These fibroids develop under the lining of the uterine cavity. Large submucosal fibroid tumors may increase the size of the uterus cavity and can block the fallopian tubes, which can cause complications with fertility. Associated symptoms with submucosal fibroids include very heavy, excessive menstrual bleeding and prolonged menstruation. These symptoms can also cause the passing of clots and frequent soiling accidents. Untreated, prolonged, or excessive bleeding can cause more complicated problems such as anemia and/or fatigue, which could potentially lead to a future need for blood transfusions.
This type of uterine fibroid occurs when a fibroid tumor grows on a stalk, resulting in pedunculated submucosal or subserosal fibroids. These fibroids can grow into the uterus and/or outside of the uterine wall. Symptoms associated with pedunculated fibroid tumors include pain and pressure as the fibroid may sometimes twist on the stalk.
A woman may have one or all of these types of fibroids. Some fibroid tumors don’t produce any symptoms at all, while others can be severely symptomatic. It is common for a woman to have multiple fibroid tumors, and it may be difficult to understand which fibroid is causing specific symptoms.
Don’t suffer in silence with fibroids. Instead, reclaim your life! Learn as much as you can about uterine fibroids and treatment options, work together with your family and healthcare team to make the best of your care, and take control of your life.
QUESTIONS FOR YOUR DOCTOR
Questions to get the conversation started.
If you decide to make an appointment with your OB-GYN to discuss whether you might be a candidate for UFE, please view the list of questions provided below. The questions will help you to better understand the fibroid treatment options available to you.
Questions about fibroid treatments:
- How do you typically treat symptomatic fibroids? What are the risks and benefits of each of these treatments?
- What are surgical and less invasive options for treating my uterine fibroids? What are the advantages, risks, and benefits of each of these treatments?
- Have all the necessary diagnostic tests been performed? Transvaginal ultrasound or MRI? Endometrial biopsy? Blood tests? Why or why not?
- If I want to retain my uterus, what alternatives to hysterectomy are available?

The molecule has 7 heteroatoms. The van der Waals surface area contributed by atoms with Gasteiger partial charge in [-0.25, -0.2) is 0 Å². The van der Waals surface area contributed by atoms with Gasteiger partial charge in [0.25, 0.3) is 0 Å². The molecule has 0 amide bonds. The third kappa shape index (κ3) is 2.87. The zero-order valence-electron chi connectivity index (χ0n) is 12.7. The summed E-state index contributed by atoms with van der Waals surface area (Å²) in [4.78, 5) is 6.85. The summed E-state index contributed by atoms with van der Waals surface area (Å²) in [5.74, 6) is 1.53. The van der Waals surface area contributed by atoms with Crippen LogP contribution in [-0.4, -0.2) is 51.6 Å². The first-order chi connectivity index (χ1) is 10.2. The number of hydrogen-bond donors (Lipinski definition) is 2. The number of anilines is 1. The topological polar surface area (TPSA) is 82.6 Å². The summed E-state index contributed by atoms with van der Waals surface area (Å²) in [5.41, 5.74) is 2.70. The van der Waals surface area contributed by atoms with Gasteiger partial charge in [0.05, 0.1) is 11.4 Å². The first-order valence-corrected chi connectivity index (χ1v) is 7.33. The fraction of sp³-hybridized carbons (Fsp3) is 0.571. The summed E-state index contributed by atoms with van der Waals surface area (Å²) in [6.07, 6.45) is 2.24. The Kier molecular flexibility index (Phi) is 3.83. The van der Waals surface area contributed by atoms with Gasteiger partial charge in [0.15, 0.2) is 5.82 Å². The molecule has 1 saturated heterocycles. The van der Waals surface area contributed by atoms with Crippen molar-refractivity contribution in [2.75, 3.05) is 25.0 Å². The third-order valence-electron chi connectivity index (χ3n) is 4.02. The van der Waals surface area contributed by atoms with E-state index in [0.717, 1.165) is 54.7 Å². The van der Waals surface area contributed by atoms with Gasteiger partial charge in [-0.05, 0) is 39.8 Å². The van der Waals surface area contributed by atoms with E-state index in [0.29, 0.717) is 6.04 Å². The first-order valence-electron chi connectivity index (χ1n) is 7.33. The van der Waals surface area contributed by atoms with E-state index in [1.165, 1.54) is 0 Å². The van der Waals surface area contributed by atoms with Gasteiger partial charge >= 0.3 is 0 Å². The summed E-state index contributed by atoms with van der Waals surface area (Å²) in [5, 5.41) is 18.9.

Questions about more invasive surgical options:
- Do I need to have surgery? Will my ovaries be removed? If so, why? Will my cervix be removed? If so, why?
- What are the risks associated with surgery?
- Will I experience earlier menopause? Can the symptoms of menopause be treated?
- What are the risks and benefits of treatment(s) for the symptoms of menopause?
- What are the limitations of surgery?
- Will surgery cure my uterine fibroid tumors?
Questions about UFE:
- Do you refer patients for UFE? If not, why?
- How many patients have you referred for UFE and how many have chosen UFE to treat their fibroids?
- Will you refer me to an Interventional Radiologist for a consultation?
Questions for your Interventional Radiologist (IR):
- How would you coordinate my care with my OB-GYN?
- How often is the procedure successful in treating uterine fibroids?
- Are your patients happy with the procedure?
- How often do complications occur? What are typical complications?
- How will I feel during and after the UFE procedure?
- What is the length of the procedure? What is the normal recovery time?
- How long should I expect to stay in the hospital?
- How long should I expect to be away from work?
- What kind of follow-up care is typical, and who manages it?
- What typically happens to the fibroids after the blood supply is cut off? Will the fibroids be expelled vaginally, or will the procedure simply result in my fibroids shrinking?
- Will my fibroids, or the symptoms of my fibroids, come back?
- Will, I still get my periods after having UFE and what will they be like?
- Will my insurance cover UFE?
- Can you help me determine if I am a candidate for UFE, and when can we schedule the procedure?
HEAR FROM PATIENTS
In her words.
Read powerful stories of women who chose UFE over other fibroid treatment options.
Find out important information regarding uterine fibroid embolization (UFE).